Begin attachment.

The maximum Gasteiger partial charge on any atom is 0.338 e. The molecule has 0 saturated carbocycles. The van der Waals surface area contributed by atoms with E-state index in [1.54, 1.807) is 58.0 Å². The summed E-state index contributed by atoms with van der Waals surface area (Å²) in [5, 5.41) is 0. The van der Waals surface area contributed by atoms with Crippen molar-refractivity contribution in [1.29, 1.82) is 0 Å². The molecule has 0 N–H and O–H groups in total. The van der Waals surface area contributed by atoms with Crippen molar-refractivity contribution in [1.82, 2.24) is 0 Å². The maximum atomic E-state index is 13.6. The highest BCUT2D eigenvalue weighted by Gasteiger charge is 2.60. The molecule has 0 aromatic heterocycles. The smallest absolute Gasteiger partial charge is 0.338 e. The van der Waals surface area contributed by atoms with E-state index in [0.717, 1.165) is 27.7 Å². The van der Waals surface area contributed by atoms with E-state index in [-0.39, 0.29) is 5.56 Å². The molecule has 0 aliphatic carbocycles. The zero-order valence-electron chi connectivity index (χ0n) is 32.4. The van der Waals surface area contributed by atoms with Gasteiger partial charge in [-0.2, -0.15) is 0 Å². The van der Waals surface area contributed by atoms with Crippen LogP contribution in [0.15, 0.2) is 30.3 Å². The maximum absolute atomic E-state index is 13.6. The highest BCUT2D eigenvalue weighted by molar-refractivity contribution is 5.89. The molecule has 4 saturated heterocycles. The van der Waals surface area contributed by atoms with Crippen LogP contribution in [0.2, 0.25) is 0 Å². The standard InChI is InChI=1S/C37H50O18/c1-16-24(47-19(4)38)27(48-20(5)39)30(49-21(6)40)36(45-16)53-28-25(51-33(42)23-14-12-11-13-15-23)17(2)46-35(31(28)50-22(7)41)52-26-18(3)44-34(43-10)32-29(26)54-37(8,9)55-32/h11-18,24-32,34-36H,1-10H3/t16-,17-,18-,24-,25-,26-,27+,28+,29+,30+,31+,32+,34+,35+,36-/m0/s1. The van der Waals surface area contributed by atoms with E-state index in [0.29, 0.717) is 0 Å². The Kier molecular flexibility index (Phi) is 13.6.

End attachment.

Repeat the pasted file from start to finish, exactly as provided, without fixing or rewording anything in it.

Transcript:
The maximum Gasteiger partial charge on any atom is 0.338 e. The molecule has 0 saturated carbocycles. The van der Waals surface area contributed by atoms with E-state index in [1.54, 1.807) is 58.0 Å². The summed E-state index contributed by atoms with van der Waals surface area (Å²) in [5, 5.41) is 0. The van der Waals surface area contributed by atoms with Crippen molar-refractivity contribution in [1.29, 1.82) is 0 Å². The molecule has 0 N–H and O–H groups in total. The van der Waals surface area contributed by atoms with Crippen molar-refractivity contribution in [1.82, 2.24) is 0 Å². The maximum atomic E-state index is 13.6. The highest BCUT2D eigenvalue weighted by Gasteiger charge is 2.60. The molecule has 0 aromatic heterocycles. The smallest absolute Gasteiger partial charge is 0.338 e. The van der Waals surface area contributed by atoms with E-state index in [0.717, 1.165) is 27.7 Å². The van der Waals surface area contributed by atoms with E-state index in [-0.39, 0.29) is 5.56 Å². The molecule has 0 aliphatic carbocycles. The zero-order valence-electron chi connectivity index (χ0n) is 32.4. The van der Waals surface area contributed by atoms with Gasteiger partial charge in [-0.2, -0.15) is 0 Å². The van der Waals surface area contributed by atoms with Crippen LogP contribution in [0.15, 0.2) is 30.3 Å². The maximum absolute atomic E-state index is 13.6. The highest BCUT2D eigenvalue weighted by molar-refractivity contribution is 5.89. The molecule has 4 saturated heterocycles. The van der Waals surface area contributed by atoms with Crippen LogP contribution in [0.2, 0.25) is 0 Å². The standard InChI is InChI=1S/C37H50O18/c1-16-24(47-19(4)38)27(48-20(5)39)30(49-21(6)40)36(45-16)53-28-25(51-33(42)23-14-12-11-13-15-23)17(2)46-35(31(28)50-22(7)41)52-26-18(3)44-34(43-10)32-29(26)54-37(8,9)55-32/h11-18,24-32,34-36H,1-10H3/t16-,17-,18-,24-,25-,26-,27+,28+,29+,30+,31+,32+,34+,35+,36-/m0/s1. The van der Waals surface area contributed by atoms with E-state index in [0.29, 0.717) is 0 Å². The Kier molecular flexibility index (Phi) is 13.6.